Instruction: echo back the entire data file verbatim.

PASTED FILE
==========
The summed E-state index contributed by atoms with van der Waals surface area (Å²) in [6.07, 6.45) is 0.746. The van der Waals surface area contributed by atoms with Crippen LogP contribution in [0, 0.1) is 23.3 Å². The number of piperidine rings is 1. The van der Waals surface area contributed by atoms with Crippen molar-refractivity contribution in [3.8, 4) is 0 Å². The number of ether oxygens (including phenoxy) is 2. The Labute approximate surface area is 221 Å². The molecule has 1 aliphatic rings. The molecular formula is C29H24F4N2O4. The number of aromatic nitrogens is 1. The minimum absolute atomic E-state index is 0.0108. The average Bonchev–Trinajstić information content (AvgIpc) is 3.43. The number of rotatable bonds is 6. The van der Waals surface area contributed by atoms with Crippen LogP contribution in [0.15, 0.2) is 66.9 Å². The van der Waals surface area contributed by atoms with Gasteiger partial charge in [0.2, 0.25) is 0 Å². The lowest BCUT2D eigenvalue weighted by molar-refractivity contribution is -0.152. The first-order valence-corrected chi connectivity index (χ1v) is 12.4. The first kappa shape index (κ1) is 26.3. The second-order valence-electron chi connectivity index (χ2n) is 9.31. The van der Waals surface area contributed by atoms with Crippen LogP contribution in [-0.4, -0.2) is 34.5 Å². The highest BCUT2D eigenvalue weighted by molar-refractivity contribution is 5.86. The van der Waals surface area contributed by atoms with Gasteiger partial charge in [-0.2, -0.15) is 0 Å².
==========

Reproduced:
The summed E-state index contributed by atoms with van der Waals surface area (Å²) in [6.07, 6.45) is 0.746. The van der Waals surface area contributed by atoms with Crippen LogP contribution in [0, 0.1) is 23.3 Å². The number of piperidine rings is 1. The van der Waals surface area contributed by atoms with Crippen molar-refractivity contribution in [3.8, 4) is 0 Å². The number of ether oxygens (including phenoxy) is 2. The Labute approximate surface area is 221 Å². The molecule has 1 aliphatic rings. The molecular formula is C29H24F4N2O4. The number of aromatic nitrogens is 1. The minimum absolute atomic E-state index is 0.0108. The average Bonchev–Trinajstić information content (AvgIpc) is 3.43. The number of rotatable bonds is 6. The van der Waals surface area contributed by atoms with Crippen LogP contribution in [0.15, 0.2) is 66.9 Å². The van der Waals surface area contributed by atoms with Gasteiger partial charge in [0.2, 0.25) is 0 Å². The lowest BCUT2D eigenvalue weighted by molar-refractivity contribution is -0.152. The first-order valence-corrected chi connectivity index (χ1v) is 12.4. The first kappa shape index (κ1) is 26.3. The second-order valence-electron chi connectivity index (χ2n) is 9.31. The van der Waals surface area contributed by atoms with Crippen LogP contribution in [-0.4, -0.2) is 34.5 Å². The highest BCUT2D eigenvalue weighted by molar-refractivity contribution is 5.86. The van der Waals surface area contributed by atoms with Gasteiger partial charge in [-0.2, -0.15) is 0 Å².